It seems like we believe not only that A’ and B’ are related in a certain way, but that the relationship should be for simple reasons, and so there’s a real sense in which it’s a bad sign if we need to do a ton of extra compute to verify that relationship. I still don’t have a great handle on that kind of argument. I suspect it won’t ultimately come down to “faster is better,” though as a heuristic that seems to work surprisingly well. I think that this feels a bit more plausible to me as a story for why faster would be better (but only a bit).
It’s not always going to be quite this cut and dried—depending on the structure of the human beliefs we may automatically get the desired relationship between A’ and B’. But if that’s the case then one of the other relationships will be a contingent fact about Y—we can’t reproduce all of the expected relationships for arbitrary Y, since our model presumably makes some substantive predictions about Y and if those predictions are violated we will break some of our inferences.
So are there some facts about conditional independencies that would privilege the intended mapping? Here is one option.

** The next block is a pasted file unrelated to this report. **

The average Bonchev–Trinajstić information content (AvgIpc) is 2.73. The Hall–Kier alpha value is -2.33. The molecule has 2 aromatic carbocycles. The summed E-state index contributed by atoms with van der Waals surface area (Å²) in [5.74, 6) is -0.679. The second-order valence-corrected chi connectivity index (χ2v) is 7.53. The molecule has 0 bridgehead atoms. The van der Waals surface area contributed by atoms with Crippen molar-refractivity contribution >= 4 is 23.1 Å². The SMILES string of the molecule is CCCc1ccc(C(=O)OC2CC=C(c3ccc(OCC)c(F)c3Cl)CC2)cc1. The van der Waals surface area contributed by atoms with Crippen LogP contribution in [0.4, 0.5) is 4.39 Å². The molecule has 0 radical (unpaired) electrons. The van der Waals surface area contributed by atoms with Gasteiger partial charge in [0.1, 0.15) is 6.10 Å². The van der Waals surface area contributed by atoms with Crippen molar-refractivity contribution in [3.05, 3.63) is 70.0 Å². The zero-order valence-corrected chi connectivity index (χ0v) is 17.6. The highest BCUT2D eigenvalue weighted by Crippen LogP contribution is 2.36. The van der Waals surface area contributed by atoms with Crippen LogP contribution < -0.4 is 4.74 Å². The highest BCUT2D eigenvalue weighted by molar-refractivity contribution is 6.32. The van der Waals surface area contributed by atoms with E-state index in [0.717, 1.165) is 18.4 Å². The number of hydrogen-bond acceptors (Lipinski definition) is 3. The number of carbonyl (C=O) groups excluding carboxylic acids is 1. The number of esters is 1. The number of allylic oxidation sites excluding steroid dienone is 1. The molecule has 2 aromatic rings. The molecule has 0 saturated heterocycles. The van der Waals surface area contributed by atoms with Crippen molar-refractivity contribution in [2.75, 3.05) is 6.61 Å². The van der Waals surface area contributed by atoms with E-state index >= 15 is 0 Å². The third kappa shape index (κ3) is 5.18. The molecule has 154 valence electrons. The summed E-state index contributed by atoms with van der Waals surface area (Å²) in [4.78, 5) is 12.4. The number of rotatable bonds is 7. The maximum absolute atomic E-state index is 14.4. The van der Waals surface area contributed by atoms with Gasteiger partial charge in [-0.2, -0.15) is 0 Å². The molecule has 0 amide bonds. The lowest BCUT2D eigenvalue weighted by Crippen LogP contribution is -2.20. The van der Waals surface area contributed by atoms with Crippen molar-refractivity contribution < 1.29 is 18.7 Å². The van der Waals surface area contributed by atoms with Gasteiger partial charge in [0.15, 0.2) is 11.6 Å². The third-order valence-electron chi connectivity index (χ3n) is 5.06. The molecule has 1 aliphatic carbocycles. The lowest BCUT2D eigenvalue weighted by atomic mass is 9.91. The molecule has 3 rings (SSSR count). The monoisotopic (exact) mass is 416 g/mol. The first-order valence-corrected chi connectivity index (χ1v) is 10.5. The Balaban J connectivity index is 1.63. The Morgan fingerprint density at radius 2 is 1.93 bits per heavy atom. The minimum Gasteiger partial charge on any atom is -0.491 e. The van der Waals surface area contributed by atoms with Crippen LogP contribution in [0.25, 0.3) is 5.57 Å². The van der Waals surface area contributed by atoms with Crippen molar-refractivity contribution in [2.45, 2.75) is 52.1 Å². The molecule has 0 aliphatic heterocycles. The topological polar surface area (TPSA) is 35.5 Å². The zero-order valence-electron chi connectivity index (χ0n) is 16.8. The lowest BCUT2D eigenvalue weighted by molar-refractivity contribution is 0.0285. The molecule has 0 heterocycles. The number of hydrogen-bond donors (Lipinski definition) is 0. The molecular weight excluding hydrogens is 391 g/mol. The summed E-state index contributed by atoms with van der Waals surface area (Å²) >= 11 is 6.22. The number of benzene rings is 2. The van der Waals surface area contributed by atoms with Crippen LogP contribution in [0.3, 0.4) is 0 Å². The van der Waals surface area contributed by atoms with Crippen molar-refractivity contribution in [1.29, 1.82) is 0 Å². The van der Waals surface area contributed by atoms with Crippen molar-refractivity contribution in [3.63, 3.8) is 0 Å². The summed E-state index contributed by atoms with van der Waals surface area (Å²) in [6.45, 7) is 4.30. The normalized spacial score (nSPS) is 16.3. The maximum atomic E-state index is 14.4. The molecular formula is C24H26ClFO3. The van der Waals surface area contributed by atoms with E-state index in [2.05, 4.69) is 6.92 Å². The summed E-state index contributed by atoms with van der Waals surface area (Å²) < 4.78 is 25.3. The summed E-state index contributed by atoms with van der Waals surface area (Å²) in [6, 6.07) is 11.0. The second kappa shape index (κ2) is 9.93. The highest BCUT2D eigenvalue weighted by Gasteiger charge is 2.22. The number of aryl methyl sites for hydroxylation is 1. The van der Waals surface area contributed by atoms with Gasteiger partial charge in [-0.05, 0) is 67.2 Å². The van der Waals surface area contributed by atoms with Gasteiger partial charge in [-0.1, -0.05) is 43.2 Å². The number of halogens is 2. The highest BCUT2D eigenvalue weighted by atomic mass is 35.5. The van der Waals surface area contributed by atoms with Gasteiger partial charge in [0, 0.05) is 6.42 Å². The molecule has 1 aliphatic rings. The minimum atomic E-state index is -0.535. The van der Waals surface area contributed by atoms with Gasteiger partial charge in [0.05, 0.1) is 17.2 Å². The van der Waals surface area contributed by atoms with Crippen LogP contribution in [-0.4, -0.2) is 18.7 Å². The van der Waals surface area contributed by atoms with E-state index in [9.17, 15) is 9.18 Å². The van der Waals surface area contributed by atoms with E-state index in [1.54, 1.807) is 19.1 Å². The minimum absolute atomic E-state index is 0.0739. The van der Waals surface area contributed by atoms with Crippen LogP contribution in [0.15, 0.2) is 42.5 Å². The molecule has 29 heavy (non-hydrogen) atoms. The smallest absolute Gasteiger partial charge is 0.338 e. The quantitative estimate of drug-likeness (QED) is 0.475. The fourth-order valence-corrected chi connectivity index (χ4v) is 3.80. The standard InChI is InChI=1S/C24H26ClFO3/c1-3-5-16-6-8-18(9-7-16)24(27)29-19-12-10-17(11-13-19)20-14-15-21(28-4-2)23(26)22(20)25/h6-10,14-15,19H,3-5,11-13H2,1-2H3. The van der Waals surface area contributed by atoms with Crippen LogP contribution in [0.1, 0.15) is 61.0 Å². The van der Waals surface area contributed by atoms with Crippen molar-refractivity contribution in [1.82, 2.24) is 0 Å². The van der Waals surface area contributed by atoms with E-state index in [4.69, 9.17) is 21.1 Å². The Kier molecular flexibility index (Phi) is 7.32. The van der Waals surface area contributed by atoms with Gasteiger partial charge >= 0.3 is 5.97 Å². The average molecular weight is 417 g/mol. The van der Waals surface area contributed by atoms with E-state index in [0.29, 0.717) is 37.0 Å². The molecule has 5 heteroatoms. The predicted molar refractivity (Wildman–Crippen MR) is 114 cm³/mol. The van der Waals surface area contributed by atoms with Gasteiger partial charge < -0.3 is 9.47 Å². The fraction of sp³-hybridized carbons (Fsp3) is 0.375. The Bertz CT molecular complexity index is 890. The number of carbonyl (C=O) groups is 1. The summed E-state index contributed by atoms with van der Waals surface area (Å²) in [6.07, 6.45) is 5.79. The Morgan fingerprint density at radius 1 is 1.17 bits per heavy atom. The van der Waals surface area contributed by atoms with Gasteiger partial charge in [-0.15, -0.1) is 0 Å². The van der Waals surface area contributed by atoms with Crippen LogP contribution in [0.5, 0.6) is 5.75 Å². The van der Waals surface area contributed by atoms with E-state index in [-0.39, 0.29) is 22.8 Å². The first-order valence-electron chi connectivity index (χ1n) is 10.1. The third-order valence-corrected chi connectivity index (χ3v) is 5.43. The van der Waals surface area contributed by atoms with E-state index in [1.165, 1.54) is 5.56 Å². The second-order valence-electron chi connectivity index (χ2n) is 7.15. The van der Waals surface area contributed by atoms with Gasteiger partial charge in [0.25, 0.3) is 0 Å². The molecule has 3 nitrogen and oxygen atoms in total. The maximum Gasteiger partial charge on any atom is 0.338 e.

We believe that A’ and C’ should be independent conditioned on B’. One problem is that this isn’t even true, because B’ is a coarse-graining and so there are in fact correlations between A’ and C’ that the human doesn’t understand. That said, I think that the bad map introduces further conditional correlations, even assuming B=B’. For example, if you imagine Y preserving some facts about A’ and C’, and if the human is sometimes mistaken about B’=B, then we will introduce extra correlations between the human’s beliefs about A’ and C’.
I think it’s pretty plausible that there are necessarily some “new” correlations in any case where the human’s inference is imperfect, but I’d like to understand that better.
So I think the biggest problem is that none of the human’s believed conditional independencies actually hold—they are both precise, and (more problematically) they may themselves only hold “on distribution” in some appropriate sense.
This problem seems pretty approachable though and so I’m excited to spend some time thinking about it.
Causal structure is an intuitively appealing way to pick out the “intended” translation between an AI’s model of the world and a human’s model. For example, intuitively “There is a dog” causes “There is a barking sound.” If we ask our neural net questions like “Is there a dog?” and it computes its answer by checking “Does a human labeler think there is a dog?” then its answers won’t match the expected causal structure—so maybe we can avoid these kinds of answers.